Epilepsy Research UK is a member of the ILAE, but what exactly does this organisation do?
The International League Against Epilepsy (ILAE) is the world’s pre-eminent association of doctors, health professionals and scientists working in the field of epilepsy. It has a world-wide membership, organised regionally with over 100 national chapters in all continents of the world.
When was it founded?
The ILAE has been around for over 100 years, having been in existence since 1909 and the British branch was one of the founding members. It has held meetings since 1913 and is one of only two national ILAE branches that have been in continual existence since the origins of the League.
Is the ILAE just for UK clinicians and scientists?
The ILAE works globally to ensure that health professionals, professionals, patients, care providers, governments and the public world-wide have the educational and research resources that are essential to understanding, diagnosing and treating people with epilepsy.
What are the ILAE’s objectives?
The goals of the ILAE are three-fold:
- To advance and disseminate knowledge about epilepsy
- To promote research, education and training
- To improve services and care for patients, especially by prevention, diagnosis and treatment
How is ERUK involved?
Epilepsy Research UK runs the Neurobiology of Epilepsy Session at the conference where we hear from five short-listed early career researchers who compete for the Céline Newman Basic Science Award. The Award has been generously sponsored by the Newman family in memory of their daughter.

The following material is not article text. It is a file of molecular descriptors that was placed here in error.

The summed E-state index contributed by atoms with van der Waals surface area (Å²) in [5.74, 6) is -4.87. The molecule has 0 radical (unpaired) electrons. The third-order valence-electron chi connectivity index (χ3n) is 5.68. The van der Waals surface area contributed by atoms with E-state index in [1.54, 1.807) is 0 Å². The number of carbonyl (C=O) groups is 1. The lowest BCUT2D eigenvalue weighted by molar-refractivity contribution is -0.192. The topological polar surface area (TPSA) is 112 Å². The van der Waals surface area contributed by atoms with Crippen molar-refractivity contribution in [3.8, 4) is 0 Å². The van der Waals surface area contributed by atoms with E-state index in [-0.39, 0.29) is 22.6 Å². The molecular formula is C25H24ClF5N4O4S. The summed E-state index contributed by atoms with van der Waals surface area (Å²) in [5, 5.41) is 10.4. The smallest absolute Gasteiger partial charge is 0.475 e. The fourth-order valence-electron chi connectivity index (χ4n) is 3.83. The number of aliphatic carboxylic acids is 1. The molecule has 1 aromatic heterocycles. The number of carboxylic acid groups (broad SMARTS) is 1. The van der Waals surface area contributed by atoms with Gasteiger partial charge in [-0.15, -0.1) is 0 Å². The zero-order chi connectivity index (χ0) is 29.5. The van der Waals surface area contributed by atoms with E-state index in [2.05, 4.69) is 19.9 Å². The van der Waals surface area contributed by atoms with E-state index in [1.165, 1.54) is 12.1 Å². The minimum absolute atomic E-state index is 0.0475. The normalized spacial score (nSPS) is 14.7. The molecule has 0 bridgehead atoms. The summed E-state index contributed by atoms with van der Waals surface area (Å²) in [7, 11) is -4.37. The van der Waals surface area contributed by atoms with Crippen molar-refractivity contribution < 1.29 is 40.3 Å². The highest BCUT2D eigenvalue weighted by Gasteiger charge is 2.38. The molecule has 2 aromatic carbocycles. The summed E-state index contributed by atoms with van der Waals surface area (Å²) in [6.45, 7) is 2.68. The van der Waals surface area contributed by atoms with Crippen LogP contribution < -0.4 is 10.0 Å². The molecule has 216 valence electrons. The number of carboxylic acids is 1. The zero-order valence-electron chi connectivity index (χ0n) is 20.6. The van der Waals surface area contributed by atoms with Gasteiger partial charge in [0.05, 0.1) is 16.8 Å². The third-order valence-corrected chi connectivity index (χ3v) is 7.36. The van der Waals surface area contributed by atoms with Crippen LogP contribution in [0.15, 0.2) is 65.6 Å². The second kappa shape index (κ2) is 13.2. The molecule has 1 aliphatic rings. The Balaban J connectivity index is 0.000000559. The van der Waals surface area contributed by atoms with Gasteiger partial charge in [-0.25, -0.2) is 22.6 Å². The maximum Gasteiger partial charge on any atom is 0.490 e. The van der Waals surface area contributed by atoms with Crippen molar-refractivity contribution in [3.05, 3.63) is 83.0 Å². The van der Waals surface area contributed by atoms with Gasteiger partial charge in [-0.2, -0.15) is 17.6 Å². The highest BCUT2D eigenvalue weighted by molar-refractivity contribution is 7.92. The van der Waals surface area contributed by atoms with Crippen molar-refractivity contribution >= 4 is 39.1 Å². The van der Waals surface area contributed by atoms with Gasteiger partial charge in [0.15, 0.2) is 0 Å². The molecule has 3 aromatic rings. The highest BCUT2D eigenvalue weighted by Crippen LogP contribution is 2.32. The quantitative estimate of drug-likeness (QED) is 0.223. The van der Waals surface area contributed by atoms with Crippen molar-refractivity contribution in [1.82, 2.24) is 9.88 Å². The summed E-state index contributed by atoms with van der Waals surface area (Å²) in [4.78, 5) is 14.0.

As members, contributors and participants we have a stand at the Annual Scientific Meeting which this year was held in Birmingham on 2nd–4th October. This gives us the opportunity to raise awareness about our grant programme and encourage researchers to make an application.
At this year’s event we were excited to see nine researchers presenting work that has been funded by our incredible supporters. Presentations were given by our Fellowship researchers, our Project and Pilot grant awardees and covered all areas of epilepsy research from improving diagnostic procedures, understanding the pathogenesis of seizures, treatments for epilepsy and predictive techniques to gauge memory outcomes in children after surgery or the likely success of medication in the control of seizures.